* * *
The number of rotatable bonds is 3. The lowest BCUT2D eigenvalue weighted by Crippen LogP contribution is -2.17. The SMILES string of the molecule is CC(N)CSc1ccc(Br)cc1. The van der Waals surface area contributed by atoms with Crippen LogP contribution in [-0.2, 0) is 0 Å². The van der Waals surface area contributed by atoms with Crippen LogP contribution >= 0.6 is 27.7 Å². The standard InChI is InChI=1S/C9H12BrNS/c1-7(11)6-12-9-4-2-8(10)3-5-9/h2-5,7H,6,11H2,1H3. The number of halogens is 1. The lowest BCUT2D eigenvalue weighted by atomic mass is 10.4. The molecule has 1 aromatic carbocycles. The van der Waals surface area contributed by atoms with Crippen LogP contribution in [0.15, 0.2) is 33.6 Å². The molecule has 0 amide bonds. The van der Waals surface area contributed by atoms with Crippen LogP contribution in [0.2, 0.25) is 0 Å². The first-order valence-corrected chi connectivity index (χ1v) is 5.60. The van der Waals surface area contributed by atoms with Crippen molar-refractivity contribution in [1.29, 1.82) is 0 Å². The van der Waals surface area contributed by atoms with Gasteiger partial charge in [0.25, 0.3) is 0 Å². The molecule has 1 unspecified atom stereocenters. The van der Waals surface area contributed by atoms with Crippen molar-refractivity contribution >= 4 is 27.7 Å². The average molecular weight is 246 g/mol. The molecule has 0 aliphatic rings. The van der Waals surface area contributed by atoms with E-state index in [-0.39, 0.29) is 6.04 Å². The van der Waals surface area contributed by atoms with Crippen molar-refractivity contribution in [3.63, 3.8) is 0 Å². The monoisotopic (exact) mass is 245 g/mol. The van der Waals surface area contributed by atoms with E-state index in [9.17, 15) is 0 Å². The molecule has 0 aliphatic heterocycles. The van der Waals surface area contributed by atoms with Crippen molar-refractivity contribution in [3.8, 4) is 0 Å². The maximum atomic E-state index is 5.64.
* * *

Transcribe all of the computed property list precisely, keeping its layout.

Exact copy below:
The number of rotatable bonds is 3. The lowest BCUT2D eigenvalue weighted by Crippen LogP contribution is -2.17. The SMILES string of the molecule is CC(N)CSc1ccc(Br)cc1. The van der Waals surface area contributed by atoms with Crippen LogP contribution in [-0.2, 0) is 0 Å². The van der Waals surface area contributed by atoms with Crippen LogP contribution >= 0.6 is 27.7 Å². The standard InChI is InChI=1S/C9H12BrNS/c1-7(11)6-12-9-4-2-8(10)3-5-9/h2-5,7H,6,11H2,1H3. The number of halogens is 1. The lowest BCUT2D eigenvalue weighted by atomic mass is 10.4. The molecule has 1 aromatic carbocycles. The van der Waals surface area contributed by atoms with Crippen LogP contribution in [0.15, 0.2) is 33.6 Å². The molecule has 0 amide bonds. The van der Waals surface area contributed by atoms with Crippen LogP contribution in [0.2, 0.25) is 0 Å². The first-order valence-corrected chi connectivity index (χ1v) is 5.60. The van der Waals surface area contributed by atoms with Crippen molar-refractivity contribution in [1.29, 1.82) is 0 Å². The van der Waals surface area contributed by atoms with Gasteiger partial charge in [0.25, 0.3) is 0 Å². The molecule has 1 unspecified atom stereocenters. The van der Waals surface area contributed by atoms with Crippen molar-refractivity contribution >= 4 is 27.7 Å². The average molecular weight is 246 g/mol. The molecule has 0 aliphatic rings. The van der Waals surface area contributed by atoms with E-state index in [-0.39, 0.29) is 6.04 Å². The van der Waals surface area contributed by atoms with Crippen molar-refractivity contribution in [3.63, 3.8) is 0 Å². The monoisotopic (exact) mass is 245 g/mol. The van der Waals surface area contributed by atoms with E-state index in [9.17, 15) is 0 Å². The molecule has 0 aliphatic heterocycles. The van der Waals surface area contributed by atoms with Crippen molar-refractivity contribution in [3.8, 4) is 0 Å². The maximum atomic E-state index is 5.64.